The country road was deserted. Few cars used the road, especially in the winter when the roads iced over. Rawley switched off the car lights and sat back, waiting. He tried to get the tension out of his shoulders. Damn Gus, always coming up with a new place to meet. If it wasn’t in some bar, it was on a dark and lonely road. This would be the last time, he vowed. Tonight Gus was bringing one of the family big shots. After that, he would demand everything would be out in the open. No more dealing through Gus.
He ran his hand over his thinning hair. He was too young to look so old. Some men aged better than others. He was one of the others. Mental pictures filled his mind. divorce papers, bachelor living, the foundry. Always, the damned foundry. He wished he had never come to Taylor, or got involved in Cavalieri’s world. They made tidy little deals with men like him. Then when he wanted to let go, to be done with them, they dug in with crab-like claws, clinging like barnacles, wanting more treachery, more brutality, more blood. That’s why it was so important to speak to someone other than Gus.
A car rounded the bend in the road. It was slow, but the lights momentarily blinded him. Then it seemed to accelerate, covering the last quarter of a mile with more speed than was necessary. The car stopped near his and the lights went out. Rawley rolled down his window and waited. One of the other car’s doors opened and closed. He had wanted to hear two car doors.
“Whata ya say, chump?” It was Gus and he was drunk.
“Why are you alone?” Rawley was disgusted. He hated the cocky good looking, son of a bitch. He was all the things Rawley had never been: muscular, swarthy, attractive to women. He spit out of the window.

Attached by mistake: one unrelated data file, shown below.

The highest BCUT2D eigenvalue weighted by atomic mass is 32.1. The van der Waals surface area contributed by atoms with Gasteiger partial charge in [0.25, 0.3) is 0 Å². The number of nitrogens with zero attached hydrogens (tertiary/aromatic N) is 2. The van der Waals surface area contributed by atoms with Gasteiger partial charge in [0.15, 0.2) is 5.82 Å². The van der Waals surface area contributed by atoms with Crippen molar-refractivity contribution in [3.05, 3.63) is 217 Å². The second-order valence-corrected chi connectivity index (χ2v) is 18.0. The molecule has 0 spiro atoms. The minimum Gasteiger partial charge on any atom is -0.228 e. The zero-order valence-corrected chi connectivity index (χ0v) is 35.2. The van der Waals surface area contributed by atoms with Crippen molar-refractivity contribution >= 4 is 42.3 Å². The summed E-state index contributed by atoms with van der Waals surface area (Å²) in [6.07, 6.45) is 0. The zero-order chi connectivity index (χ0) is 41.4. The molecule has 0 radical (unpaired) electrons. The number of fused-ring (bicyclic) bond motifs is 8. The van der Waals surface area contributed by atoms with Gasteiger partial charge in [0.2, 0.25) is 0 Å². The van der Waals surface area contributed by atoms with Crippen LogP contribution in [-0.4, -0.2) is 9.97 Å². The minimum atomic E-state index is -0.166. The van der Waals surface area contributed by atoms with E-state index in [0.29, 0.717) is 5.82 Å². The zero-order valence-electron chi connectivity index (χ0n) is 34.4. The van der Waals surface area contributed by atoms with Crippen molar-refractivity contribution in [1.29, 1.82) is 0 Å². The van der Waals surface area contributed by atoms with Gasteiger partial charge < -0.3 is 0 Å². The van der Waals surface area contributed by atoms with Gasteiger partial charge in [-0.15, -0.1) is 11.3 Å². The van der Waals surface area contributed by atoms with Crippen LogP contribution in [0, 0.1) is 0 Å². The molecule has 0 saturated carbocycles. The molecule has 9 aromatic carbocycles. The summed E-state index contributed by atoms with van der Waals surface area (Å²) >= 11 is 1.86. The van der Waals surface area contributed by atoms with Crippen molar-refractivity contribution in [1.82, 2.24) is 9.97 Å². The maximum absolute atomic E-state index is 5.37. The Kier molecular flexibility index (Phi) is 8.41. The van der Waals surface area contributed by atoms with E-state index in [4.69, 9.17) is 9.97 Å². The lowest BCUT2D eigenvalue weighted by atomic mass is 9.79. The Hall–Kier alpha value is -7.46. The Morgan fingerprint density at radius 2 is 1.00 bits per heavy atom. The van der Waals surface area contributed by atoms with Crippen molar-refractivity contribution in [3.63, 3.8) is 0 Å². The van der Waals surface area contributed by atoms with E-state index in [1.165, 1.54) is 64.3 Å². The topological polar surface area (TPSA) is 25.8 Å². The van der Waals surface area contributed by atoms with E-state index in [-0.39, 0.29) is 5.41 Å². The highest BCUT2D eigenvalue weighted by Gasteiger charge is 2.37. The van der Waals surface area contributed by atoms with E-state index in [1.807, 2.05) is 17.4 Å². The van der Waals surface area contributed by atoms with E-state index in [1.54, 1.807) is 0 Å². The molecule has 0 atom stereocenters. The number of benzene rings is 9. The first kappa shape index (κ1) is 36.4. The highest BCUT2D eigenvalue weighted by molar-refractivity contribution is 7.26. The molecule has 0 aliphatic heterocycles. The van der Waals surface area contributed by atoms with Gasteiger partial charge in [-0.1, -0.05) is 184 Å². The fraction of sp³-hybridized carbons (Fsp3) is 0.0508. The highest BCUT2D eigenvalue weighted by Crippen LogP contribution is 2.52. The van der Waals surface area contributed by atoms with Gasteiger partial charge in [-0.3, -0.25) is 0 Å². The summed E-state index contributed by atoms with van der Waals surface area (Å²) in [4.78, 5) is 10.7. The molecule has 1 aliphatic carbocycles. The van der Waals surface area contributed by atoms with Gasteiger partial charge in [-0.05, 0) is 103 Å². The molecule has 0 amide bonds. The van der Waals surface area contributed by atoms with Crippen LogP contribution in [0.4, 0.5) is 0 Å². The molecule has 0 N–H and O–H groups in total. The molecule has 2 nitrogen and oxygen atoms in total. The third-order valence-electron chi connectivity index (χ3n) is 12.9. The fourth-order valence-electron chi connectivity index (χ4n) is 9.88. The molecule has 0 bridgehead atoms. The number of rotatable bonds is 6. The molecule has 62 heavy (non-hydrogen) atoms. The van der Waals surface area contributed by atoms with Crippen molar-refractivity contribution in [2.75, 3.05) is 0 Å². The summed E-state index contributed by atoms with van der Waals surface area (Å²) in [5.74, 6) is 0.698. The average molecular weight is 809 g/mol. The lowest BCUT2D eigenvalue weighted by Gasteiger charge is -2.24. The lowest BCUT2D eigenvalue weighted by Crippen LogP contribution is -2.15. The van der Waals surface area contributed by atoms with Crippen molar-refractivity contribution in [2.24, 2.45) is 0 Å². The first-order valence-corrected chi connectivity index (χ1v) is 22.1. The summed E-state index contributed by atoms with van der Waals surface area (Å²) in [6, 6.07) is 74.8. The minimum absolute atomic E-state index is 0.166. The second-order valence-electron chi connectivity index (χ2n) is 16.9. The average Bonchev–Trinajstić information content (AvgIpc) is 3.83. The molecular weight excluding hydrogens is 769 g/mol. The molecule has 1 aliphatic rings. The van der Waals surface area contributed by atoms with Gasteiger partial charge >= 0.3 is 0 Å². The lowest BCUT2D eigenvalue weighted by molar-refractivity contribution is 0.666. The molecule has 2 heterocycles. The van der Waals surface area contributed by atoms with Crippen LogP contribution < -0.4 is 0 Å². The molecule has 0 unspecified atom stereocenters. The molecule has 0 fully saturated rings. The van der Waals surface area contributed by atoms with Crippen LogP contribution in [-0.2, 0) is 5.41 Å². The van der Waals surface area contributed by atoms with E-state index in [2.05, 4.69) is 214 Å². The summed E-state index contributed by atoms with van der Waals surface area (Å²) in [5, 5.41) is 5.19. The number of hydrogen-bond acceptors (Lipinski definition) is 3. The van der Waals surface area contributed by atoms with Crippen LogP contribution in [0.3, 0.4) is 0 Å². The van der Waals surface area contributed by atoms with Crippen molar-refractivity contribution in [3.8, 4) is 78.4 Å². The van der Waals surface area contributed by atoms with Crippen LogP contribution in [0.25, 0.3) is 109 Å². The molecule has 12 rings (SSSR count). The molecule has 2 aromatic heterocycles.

A hand shot into the car and grabbed him by the throat. ”Don’t ever do that again.” His voice was out of control. “I got instructions to take you to my family. It’s not their style to meet like this on a dark road in the middle of nowhere. Get in my car.”
Rawley began to protest
“Don’t worry, I’ll bring you back to your car. You wanted to meet them, now it’s all arranged.”
Reluctantly, Rawley got in. “I hope it’s not far. You’re too drunk to drive”
Gus drove a short distance on to a gravel road so narrow, the bare branches and underbrush scraped the edges of the car.
“Where the hell are we going?”
The road widened slightly and the headlights revealed a quarry hole with glistening dark water. Gus slammed on the brakes and took a pistol out of his pocket. “Get out,” he ordered.
“You can’t do this. I did everything they wanted, the fire, the core. A work crew lost their jobs because of me,” he sobbed. He held onto the dash board as Gus opened the door for him to get out .He pleaded. The headlights reflected the tears in his eyes.
“That’s right, you did everything just right, but you should never asked for out. You crumb, nobody ever gets out except for dead.” Summoning all his strength, Rawley lunged from the car, hitting Gus in the stomach with his shoulder. The gun fired and flew onto the gravel. They fought and grappled for it, barely able to see it in the headlights beam. The gun lay at the edge of the water.
Rawley was no match for Gus, who hit him and pinned him to the car. He leaped across Rawley’s chest and hurled himself at the weapon. In the split second of a pistol shot, Gus fell headfirst into the icy water. For several seconds Rawley stood there in the headlights beam. Slowly his knees buckled and his body crashed a few feet from the edge of the water, blood, forming a dark pool around him.